Transboundary Cooperation in the Tumen River Basin Is the Key to Amur Leopard Population Recovery in the Korean Peninsula

By 26th December 2023Conservation Papers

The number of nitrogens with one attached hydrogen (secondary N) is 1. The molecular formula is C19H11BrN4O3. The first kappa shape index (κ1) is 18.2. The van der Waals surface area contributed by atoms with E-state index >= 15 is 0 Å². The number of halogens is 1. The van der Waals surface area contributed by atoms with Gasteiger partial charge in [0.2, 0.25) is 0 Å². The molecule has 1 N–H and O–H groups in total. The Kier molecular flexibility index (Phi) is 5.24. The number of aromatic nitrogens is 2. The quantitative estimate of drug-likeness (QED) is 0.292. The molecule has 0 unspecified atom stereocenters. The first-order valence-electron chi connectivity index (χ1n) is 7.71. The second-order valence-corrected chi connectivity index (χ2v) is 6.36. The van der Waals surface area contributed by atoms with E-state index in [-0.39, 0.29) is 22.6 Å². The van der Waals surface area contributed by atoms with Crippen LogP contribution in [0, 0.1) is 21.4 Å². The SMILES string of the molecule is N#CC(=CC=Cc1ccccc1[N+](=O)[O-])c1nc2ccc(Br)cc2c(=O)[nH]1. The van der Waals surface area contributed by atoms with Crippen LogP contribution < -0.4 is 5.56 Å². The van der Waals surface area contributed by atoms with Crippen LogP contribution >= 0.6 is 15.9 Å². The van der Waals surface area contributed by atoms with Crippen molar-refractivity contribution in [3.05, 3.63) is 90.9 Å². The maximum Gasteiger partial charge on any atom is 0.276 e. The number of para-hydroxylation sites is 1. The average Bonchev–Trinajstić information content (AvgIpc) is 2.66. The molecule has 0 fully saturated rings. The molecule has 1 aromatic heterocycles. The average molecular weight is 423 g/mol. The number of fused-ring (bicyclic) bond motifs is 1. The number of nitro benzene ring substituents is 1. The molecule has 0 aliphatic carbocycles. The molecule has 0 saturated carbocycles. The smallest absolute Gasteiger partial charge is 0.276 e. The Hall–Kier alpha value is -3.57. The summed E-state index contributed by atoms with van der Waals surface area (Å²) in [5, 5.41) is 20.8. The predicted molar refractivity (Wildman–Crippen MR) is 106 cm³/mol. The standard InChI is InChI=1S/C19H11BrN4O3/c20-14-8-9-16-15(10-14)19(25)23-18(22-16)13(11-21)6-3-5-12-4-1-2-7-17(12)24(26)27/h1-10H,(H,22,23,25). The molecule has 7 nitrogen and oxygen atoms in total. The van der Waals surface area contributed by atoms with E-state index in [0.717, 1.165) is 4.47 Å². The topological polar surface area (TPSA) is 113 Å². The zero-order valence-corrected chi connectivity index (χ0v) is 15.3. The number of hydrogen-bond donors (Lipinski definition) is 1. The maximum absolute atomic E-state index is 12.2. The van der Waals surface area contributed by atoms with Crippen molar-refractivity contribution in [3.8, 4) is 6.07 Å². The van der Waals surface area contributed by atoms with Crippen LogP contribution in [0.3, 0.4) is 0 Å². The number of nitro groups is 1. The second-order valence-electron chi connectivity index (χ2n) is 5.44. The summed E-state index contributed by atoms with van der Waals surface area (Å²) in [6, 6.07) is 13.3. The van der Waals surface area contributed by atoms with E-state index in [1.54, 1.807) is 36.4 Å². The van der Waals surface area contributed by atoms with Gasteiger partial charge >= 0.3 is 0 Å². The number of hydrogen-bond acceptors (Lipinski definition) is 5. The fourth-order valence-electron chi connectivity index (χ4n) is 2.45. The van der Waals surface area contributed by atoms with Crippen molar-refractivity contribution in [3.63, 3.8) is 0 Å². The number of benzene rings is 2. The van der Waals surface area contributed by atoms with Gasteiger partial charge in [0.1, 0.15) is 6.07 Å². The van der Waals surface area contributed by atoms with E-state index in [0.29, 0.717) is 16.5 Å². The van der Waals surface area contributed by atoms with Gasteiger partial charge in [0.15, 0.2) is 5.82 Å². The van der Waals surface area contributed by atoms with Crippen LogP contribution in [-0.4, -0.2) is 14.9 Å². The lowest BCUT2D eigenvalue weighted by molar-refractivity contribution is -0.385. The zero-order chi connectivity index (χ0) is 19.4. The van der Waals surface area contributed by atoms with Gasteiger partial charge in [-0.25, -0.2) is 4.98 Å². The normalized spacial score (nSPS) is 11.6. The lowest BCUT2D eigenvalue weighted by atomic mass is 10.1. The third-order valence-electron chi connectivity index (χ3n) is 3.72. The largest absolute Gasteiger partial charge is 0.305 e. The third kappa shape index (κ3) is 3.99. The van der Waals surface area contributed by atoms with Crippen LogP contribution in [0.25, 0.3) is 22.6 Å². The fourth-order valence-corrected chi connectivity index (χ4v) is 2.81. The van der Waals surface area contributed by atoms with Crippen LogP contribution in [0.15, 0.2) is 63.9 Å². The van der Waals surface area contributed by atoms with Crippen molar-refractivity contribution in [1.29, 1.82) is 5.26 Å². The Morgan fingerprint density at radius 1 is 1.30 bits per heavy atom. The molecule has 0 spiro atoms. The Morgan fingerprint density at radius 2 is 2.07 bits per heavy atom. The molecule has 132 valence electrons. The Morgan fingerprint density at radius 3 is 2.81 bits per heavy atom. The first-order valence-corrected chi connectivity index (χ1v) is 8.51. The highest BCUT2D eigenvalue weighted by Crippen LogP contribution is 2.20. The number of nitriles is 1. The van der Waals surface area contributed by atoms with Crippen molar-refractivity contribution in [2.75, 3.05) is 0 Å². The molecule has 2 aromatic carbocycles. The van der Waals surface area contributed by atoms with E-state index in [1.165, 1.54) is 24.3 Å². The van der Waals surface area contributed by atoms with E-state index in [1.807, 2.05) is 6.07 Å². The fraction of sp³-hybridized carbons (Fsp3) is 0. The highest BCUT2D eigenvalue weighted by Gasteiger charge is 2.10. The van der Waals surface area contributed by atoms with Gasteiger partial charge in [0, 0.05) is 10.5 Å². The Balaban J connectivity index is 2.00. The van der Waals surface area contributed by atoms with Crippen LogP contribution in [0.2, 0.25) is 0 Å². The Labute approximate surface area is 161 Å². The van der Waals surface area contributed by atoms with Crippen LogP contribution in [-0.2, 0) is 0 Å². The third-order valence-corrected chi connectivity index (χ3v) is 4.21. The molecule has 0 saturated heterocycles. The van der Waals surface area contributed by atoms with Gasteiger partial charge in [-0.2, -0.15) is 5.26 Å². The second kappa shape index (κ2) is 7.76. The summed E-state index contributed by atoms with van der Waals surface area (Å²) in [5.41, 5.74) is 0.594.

The interconnected forest regions along the lower Tumen River, at the Sino-North Korean border, provide critical habitats and corridors for the critically endangered Amur Leopard (Panthera pardus orientalis). In this region, there are two promising corridors for leopard movement between China and North Korea: the Jingxin–Dapanling (JD) and Mijiang (MJ) corridors. Past studies have confirmed the functionality of the JD corridor, but leopards’ utilization of the MJ corridor has not yet been established or confirmed. In this study, we assessed the functionality of the MJ corridor. The study area was monitored using camera traps between May 2019 and July 2021. We also analyzed 33 environmental and vegetation factors affecting leopard survival and analyzed leopard movement. In the Mijiang area, the Amur leopard was mainly active in the region adjacent to the Northeast China Tiger and Leopard National Park and did not venture into areas near the North Korean border. The complex forest structure allowed leopards to move into the Mijiang area. However, the high intensity of human disturbance and manufactured physical barriers restricted further southward movement. Therefore, human-induced disturbances such as grazing, mining, farming, logging, and infrastructure development must be halted and reversed to make the Mijiang region a functional corridor for the Amur leopard to reach the North Korean forest. This necessitates inter-governmental and international cooperation and is essential for the long-term survival of the Amur leopard.

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